University College London spinout ViaNautis has raised £20m in Series A funding to use nano-engineering technology to deliver treatments to hard-to-reach areas of the body.
Previously known as SomaServe, ViaNautis has created a method to deliver molecule-sized treatments to areas such as brain cells and the lungs.
ViaNautis says its platform – called ‘polyNaut’ – can “precisely guide genetic molecules such as pDNA, mRNA, siRNA and ASOs to their intended targets”.
Now headquartered in Cambridge, ViaNautis says it is collaborating with pharmaceutical and biotech companies to create a pipeline of therapeutic treatments.
Francesca Crawford, CEO of ViaNautis, said: “This successful fundraise empowers us to expedite the deployment of our proprietary polyNaut technology, which offers unparalleled access to the brain and other tissues, presenting significant opportunities to address both CNS and lung diseases.”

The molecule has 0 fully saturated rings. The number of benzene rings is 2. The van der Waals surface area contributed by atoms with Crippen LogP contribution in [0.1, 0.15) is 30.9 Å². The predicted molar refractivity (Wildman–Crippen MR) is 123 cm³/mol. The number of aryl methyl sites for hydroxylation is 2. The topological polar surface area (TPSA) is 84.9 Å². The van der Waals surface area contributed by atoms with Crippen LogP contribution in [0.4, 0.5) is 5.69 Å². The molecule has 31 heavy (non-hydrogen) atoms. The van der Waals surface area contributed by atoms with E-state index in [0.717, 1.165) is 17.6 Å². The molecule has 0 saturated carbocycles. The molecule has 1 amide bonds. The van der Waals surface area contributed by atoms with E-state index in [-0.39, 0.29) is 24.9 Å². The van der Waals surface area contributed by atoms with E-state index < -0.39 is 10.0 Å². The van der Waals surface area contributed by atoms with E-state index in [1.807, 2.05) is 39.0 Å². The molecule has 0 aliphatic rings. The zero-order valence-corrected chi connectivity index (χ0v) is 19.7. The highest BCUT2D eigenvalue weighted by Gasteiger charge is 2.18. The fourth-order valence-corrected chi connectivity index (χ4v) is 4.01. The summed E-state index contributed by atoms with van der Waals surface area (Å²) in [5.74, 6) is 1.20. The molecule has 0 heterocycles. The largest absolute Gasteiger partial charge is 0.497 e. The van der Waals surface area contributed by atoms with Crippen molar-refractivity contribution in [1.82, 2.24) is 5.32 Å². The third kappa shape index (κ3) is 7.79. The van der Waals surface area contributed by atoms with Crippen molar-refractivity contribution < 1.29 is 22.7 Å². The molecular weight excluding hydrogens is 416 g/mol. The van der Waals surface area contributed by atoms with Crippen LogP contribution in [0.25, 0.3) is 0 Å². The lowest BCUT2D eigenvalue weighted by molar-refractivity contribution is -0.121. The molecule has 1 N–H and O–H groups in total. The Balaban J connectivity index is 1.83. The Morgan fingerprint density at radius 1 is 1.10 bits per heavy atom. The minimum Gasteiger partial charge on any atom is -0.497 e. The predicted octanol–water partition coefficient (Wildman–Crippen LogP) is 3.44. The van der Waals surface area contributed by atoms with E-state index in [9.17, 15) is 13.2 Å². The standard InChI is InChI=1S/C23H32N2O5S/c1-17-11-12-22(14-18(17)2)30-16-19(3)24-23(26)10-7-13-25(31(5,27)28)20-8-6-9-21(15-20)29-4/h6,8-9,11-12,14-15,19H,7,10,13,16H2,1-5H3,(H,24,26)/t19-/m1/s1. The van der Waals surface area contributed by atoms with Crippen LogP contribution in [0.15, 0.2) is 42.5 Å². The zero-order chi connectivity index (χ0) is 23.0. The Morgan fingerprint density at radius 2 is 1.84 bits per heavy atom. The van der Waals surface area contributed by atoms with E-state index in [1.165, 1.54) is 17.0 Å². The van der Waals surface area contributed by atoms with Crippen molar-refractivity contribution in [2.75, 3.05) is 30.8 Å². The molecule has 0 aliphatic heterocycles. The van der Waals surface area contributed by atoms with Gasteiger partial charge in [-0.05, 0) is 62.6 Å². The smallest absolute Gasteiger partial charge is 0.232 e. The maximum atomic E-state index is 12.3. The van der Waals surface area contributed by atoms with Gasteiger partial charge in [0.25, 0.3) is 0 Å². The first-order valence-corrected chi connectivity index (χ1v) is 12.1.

Previously called SomaServe, the Vianautis Series A was led by BGF, UCB Ventures and 4BIO Capital. The round also attracted capital from the Cystic Fibrosis Foundation, Eli Lilly and Company, Origin Capital, Meltwind and O2H, among others.
The biotech startup will use the Series A to set up labs, increase hiring and build out its drug delivery platform.
“ViaNautis’s polyNaut technology represents a unique opportunity in the field of genetic therapies,” said Lucy Edwardes Jones, investor at BGF.
“This breakthrough creates a path for the development of innovative treatments for diseases that have remained unaddressed for too long.”
Vianautis was founded in 2018 by Crawford, Dr Denis Cecchin and Professor Giuseppe Battaglia.
Another drug-related spinout is ImmuONE, which scooped £2m for its 3D human lung last month.